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Democratising Tech: Why is it an Aspiring Entrepreneur’s Dream Come True?


These days, the annual release of increasingly powerful computer upgrades hardly surprises us anymore. The recent wave of technological disruptions however is more than just a bump up in specifications. Instead, it gives everyone access to business tools that were available to only a small number of wealthy corporations just a few years back.


It is almost as if an invisible force has opened a jar with lots of bottled- up creativity that is bursting with all kinds of enterprises, startups, and freelance outfits. Now, with the lid off, the magical effect of technology is bringing down barriers of entry in almost every important business function – distribution, marketing and operations.



Remember the early days when merely creating a decent webpage required advanced knowledge of HTML? Otherwise, the alternative of hiring someone to build it would mean a significant upfront investment. Today, you can simply build and launch a site for your latest business idea using Wordpress and other similar visual website builders, all within a day. Or, easier still, set up a business pro le on one of the major social media platforms. Crafting a compelling online storefront for prospective customers is now entirely accessible to anyone with the abundance of free or open-source solutions.


Regardless of whether you are looking to reach local, international or specific trade buyers, choices are many. For goods, merchants can reach local and international buyers through e-commerce platforms such as Carousell, Amazon and Shopify. Similarly, musicians can skip big labels and reach fans directly on Bandcamp and SoundCloud. Even traditional industries like dining are seeing the rise of online-only restaurants that operate exclusively through UberEats, GrabFood and other delivery services. Be it establishing an online presence or making business transactions, technology has put the tools within easy reach.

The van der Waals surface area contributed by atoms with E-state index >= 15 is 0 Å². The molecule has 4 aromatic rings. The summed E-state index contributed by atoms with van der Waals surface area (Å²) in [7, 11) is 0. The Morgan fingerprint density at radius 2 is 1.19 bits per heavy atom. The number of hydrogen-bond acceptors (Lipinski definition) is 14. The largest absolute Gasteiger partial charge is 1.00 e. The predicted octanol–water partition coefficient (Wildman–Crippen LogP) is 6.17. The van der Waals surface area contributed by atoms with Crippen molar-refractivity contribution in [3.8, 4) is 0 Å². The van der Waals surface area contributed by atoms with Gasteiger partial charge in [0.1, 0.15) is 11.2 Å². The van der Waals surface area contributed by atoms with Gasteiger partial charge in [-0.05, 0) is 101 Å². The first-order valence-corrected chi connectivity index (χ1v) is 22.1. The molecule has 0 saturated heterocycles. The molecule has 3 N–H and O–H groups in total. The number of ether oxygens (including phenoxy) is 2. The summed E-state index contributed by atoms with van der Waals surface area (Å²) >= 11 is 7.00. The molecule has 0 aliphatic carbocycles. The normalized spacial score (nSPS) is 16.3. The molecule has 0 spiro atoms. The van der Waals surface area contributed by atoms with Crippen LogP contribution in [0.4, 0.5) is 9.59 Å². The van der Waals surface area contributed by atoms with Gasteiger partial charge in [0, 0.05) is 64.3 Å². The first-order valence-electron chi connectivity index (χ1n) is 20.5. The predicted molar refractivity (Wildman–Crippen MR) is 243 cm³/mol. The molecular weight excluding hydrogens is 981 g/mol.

Those who still own a TV may have noticed that advertisements running during commercial breaks come mostly from large, well-known brands. This is because airtime on television remains incredibly expensive. Other traditional forms of marketing like buying print ads or classified announcements in magazines or newspapers are also beyond what most small businesses can typically afford. However, platforms such as Google, Facebook, LinkedIn, Twitter and others have changed the game entirely. Not only do they allow anyone to promote their work for literally a few dollars, businesses can also choose to target people most likely to be interested in what they have to offer – linking them directly to prospective customers.


This dramatic cost reduction is just one aspect of the democratisation of marketing that technology has brought. What’s perhaps more important is that these new platforms provide intuitive self-service interfaces that give everyone the ability to design, create and analyse their ads without a steep learning curve. Anyone can be Don Draper with a personal advertising agency right on their smartphones.



Then there’s the nitty-gritty of running the business. On one hand, office operations such as accounting, invoicing and inventory management may sound trivial; on the other – how many potential entrepreneurs were turned off by the prospect of having to deal with these labour-intensive, expensive and tedious tasks?


Technology comes to the rescue again, compressing an entire back of ce into a few phone apps such as QuickBooks, On Shelf and Wave. These software don’t just help to keep costs low and free up more time for creative work, but also facilitate new viable business models, including one- person enterprises. What better use of technology can there be than helping people do what they do best?